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4 tasks that community association managers can’t afford to overlook

Community Associations

Imagine it’s the middle of a hot summer day in a community association that you manage and the sprinkler system breaks from the negligence of not emptying the lines in the fall. Think of what it would be like if you budgeted for common-area upkeep incorrectly based on inaccurate bookkeeping from the prior year. In any case, approaching the board to ask for more funding would be a scenario you’d certainly want to avoid.

There are those items (often menial) on your to-do list that shouldn’t be neglected as ignoring them can lead to significant issues down the road. Make these four community association best practices a top priority on your property management to-do-list. If you don’t zero in on them now, your community’s members certainly will when you least expect it.

1. Tracking costs

Keeping track of every expense may seem like a tiresome burden. However, this seemingly cumbersome chore will definitely pay off at the end of the year.

Keeping extensive records of purchases, services, and other costs can reassure community associations that every cent of their money is being put to good use. You can avoid disorganized spreadsheet sprawl with software specifically designed for the needs of community associations.

Additionally, tracking all your costs is important from a budgeting standpoint. Not only will you be able to accurately report ongoing project costs to your community association, but it will also make you more informed about how much certain repairs or upgrades generally run. This will be helpful when you try to determine the ROI for future projects.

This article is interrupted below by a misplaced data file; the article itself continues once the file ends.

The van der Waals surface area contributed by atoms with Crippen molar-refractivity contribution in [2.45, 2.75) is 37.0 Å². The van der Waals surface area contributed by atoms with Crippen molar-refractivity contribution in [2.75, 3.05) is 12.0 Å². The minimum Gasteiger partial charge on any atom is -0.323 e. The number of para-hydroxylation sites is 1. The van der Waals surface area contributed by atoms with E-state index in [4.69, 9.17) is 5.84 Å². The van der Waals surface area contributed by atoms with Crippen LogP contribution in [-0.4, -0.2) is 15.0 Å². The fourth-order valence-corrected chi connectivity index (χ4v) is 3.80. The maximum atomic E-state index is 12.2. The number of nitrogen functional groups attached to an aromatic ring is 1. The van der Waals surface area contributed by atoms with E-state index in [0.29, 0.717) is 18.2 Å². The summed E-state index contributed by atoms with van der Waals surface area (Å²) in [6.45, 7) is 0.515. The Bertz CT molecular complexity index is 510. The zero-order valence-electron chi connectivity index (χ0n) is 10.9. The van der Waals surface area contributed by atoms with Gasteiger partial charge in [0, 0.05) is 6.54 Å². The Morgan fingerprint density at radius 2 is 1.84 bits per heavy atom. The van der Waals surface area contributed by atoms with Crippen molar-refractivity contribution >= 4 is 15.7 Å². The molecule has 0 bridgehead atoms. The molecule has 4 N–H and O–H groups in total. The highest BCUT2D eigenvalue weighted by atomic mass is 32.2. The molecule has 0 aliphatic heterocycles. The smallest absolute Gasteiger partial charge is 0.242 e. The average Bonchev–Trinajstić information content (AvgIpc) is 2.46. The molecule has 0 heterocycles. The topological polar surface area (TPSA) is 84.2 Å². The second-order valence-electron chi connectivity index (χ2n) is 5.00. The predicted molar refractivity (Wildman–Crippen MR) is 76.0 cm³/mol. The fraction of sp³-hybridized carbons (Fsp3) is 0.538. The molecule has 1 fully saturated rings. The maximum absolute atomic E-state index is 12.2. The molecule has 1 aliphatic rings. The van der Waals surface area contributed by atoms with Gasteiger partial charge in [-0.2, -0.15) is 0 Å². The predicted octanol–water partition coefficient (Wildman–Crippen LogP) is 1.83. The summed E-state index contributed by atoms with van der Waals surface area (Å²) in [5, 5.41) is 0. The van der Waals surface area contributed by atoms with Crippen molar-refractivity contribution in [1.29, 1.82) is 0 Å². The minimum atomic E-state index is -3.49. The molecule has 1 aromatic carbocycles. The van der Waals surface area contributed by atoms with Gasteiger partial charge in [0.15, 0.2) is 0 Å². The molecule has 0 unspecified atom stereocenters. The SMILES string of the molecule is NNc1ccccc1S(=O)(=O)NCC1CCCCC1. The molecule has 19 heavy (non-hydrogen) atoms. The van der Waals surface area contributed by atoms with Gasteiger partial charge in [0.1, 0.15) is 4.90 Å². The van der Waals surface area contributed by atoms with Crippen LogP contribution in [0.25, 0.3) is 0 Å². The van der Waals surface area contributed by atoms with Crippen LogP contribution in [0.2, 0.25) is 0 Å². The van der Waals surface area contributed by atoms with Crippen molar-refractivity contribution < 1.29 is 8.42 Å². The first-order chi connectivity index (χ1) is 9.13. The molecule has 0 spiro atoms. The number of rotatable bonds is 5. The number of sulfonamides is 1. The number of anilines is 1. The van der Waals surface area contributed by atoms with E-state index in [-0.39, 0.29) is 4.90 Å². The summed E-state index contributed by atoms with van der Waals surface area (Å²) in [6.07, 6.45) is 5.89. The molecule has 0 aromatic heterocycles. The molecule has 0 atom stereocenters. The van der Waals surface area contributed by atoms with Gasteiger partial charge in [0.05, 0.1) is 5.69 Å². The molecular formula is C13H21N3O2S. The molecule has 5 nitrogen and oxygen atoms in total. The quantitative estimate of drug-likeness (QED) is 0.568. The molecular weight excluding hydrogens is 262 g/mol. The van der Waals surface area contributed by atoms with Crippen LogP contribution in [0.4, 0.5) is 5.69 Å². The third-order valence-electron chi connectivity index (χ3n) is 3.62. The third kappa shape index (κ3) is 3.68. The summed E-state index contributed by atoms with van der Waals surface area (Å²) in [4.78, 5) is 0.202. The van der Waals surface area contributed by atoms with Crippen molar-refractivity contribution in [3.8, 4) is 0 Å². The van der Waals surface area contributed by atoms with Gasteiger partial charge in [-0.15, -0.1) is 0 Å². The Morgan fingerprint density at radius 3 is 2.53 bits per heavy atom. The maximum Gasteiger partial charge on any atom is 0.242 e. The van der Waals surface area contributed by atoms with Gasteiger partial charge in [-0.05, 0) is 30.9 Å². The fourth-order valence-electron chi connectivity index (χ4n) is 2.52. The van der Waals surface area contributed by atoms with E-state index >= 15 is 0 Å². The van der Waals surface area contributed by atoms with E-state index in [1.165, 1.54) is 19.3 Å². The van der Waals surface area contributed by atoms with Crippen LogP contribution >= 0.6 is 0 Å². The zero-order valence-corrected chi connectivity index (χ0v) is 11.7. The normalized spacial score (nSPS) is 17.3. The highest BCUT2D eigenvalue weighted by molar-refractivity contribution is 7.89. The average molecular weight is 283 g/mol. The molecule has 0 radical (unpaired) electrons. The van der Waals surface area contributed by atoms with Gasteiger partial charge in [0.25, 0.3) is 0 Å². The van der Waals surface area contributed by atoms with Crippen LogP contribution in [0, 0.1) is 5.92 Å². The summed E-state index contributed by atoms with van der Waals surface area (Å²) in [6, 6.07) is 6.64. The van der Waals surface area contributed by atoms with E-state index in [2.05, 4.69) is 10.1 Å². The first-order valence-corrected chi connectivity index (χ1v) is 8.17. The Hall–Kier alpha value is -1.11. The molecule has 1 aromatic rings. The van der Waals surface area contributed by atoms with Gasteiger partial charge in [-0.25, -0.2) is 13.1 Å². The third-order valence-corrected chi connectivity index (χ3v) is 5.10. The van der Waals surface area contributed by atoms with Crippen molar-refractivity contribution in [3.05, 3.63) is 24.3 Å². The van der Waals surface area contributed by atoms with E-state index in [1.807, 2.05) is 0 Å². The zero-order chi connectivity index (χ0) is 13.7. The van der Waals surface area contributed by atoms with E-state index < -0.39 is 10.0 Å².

Most importantly, keeping track of expenses will protect you from one of the most dreaded community association management pitfalls: running through your budget when a project is only halfway complete. There is nothing worse than having to ask the board for more funding on a major renovation that was budgeted for improperly.

2. Communicating with your community association

Sometimes, the source of conflict can be the community association themselves. No one likes to be kept out of the loop, and it’s easy to frustrate your board if you fail to alert them of issues, project status updates, and other important developments. A major community association management best practice is to keep the lines of communication open, and be prepared to address any of their questions or concerns.

Homeowners within a community association want to know what’s happening around them, whether it’s as minor as mulching, or as major as repaving. By alerting homeowners to these upcoming changes ahead of time, you’ll answer their questions before they even need to ask them. After all, it’s much easier to share details beforehand than to manage concerns and objections after a project is up and running.

Open communication works both ways. Send out surveys to members of the association, or provide an easy way for them to submit requests or comments. This way, you’ll always know what’s on everyone’s minds and what matters to them. With so many stakeholders involved, a feedback loop is your best friend.